Tag Archives: forgiveness

What is Repentance?

imageAnyone with even a small amount of Bible knowledge realises that God is looking for us to ‘repent’. However we might wonder what ‘repentance’ actually is.

What does one do when one ‘repents’? Rather than simply defining the word, a Biblical example will help to demonstrate the meaning of repentance and more importantly how God responds when someone repents.

King in Trouble

2 Samuel Chapters 11 and 12 record a very sad period in the life of a king of Israel. The man was King David. Whilst his army was away at battle he committed adultery with the wife of one of his army generals. Then, when he learnt that she was pregnant, David arranged for her husband to be murdered. Summarising the two chapters which speak of this event we see the following:


2 Samuel Event
11:1-4 David commits adultery with a woman called Bathsheba
11:5 Bathsheba told David she was pregnant − with his child
11:6-13 David tries to get Bathsheba’s husband Uriah to sleep with his wife so that the child would appear to be his
11:14-25 David arranged to have Uriah murdered
11:26-27 David married Bathsheba
12:1-4 About 9 months later God sends the prophet Nathan to confront David about what he had done in committing adultery and murdering Uriah. He did this by telling David a story – much like the parables we find in the New Testament
12:5-6 David correctly identifies what should be done to the man who has done what the prophet Nathan talks about
12:7-12 The prophet Nathan then explains to David that he was the person in the wrong in the story that he had just told David. He then went on to tell David that he would be punished for what he had done
12:13 David repents − he actually said ‘I have sinned’

Repentance Defined

So we see that repentance means acknowledging that we are sinners. The example given is to teach us that in general terms we are sinners. It does not mean that we should confess to being adulterers or murderers, unless of course we are! The encouraging thing to notice is that when David repented, God forgave him. The Scripture explains it like this:

David said to Nathan, “I have sinned against the Lord.” And Nathan said to David, “The Lord also has put away your sin; you shall not die. (2 Samuel 12:13).

But the matter didn’t end there for David wrote a number of Psalms about this whole incident, Psalm 32 being one of them. In the Psalm he speaks of the turmoil in his mind before he confessed his sin. He said:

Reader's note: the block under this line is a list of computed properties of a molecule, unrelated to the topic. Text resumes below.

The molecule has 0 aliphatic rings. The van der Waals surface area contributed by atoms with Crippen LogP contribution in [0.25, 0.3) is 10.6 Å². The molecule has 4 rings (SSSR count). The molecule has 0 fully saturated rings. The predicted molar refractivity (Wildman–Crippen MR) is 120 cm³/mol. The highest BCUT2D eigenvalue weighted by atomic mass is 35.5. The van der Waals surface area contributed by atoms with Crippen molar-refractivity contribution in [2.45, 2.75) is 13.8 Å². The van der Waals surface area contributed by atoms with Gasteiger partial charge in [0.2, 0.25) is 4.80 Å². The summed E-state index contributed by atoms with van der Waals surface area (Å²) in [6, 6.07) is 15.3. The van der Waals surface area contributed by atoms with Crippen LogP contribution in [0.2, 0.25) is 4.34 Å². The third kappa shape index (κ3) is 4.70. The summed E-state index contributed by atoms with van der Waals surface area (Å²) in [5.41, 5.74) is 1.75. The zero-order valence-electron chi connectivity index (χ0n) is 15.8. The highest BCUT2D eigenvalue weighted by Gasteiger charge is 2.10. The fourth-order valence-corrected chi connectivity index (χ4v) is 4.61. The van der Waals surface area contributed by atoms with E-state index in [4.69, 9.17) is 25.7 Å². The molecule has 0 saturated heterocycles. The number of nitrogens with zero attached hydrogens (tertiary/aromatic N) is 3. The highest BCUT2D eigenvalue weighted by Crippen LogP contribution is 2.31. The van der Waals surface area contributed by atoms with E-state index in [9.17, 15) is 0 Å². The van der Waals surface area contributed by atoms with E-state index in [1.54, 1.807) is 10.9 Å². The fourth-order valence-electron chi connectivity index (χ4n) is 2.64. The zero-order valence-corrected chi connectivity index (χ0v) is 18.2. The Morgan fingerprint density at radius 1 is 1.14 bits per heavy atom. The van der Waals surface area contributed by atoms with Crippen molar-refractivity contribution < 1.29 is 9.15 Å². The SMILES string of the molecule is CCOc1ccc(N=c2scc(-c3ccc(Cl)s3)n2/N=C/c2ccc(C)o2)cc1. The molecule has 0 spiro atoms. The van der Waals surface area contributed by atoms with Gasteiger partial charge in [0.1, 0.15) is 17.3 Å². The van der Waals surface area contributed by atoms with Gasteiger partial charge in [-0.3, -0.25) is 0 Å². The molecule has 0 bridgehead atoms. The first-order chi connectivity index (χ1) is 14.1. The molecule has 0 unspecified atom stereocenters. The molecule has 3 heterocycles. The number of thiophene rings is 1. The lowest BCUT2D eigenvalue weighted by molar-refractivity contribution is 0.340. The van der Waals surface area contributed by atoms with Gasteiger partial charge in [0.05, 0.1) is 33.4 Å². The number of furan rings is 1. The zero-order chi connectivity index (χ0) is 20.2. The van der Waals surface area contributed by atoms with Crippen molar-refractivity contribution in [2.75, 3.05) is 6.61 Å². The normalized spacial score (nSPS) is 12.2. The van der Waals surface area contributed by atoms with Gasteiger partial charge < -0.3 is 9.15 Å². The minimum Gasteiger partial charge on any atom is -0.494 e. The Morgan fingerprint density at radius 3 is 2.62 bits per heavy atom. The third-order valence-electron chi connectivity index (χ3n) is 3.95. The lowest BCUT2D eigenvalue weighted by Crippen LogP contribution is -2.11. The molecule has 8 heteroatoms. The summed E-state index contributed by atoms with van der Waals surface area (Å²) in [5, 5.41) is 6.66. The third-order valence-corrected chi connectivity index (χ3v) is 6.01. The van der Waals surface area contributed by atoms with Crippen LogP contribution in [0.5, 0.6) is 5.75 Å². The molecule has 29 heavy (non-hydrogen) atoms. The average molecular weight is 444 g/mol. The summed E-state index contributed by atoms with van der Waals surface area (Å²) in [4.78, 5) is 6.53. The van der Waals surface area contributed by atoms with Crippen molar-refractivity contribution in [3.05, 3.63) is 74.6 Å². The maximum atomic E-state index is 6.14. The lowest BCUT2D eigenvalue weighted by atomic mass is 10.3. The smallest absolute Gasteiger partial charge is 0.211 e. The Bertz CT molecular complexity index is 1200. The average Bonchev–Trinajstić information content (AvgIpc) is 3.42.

“When I kept silent, my bones grew old through my groaning all the day long” (Psalm 32:3).

He was in such distress that David decided to repent before Nathan came to see him. For the Psalm continues:

I said, “I will confess my transgressions to the Lord,” and You forgave the iniquity of my sin (Psalm 32:5).

The outcome of that repentance is seen in the words of Nathan: “The Lord also has put away your sin; you shall not die”. That gracious act of forgiveness is what David was referring to when he said: “You forgave the iniquity of my sin”.

What about Us?

What we have been looking at is not simply a Bible story. The New Testament says David’s experience can be ours. For in Romans chapter 4 the apostle Paul quotes Psalm 32:1-2 to describe the wonderful position of those who have been forgiven by God. Paul takes the personal experience of David “the man” (in Psalm 32:1) and shows it has a general application to all who would repent saying “those” (in Romans 4:7).

David also describes the blessedness of the man to whom God imputes righteousness apart from works: “Blessed are those whose lawless deeds are forgiven,and whose sins are covered; blessed is the man to whom the Lord shall not impute sin” (Romans 4:6–8).

We noticed that God waited almost a year before sending Nathan to speak with David. Why did He wait so long? After all if God had intervened immediately Uriah would not have been murdered by David. In the way that He waited for David to repent we see how God works. The New Testament explains it like this:

The Lord is not slack concerning His promise, as some count slackness, but is longsuffering toward us, not willing that any should perish but that all should come to repentance (2 Peter 3:9).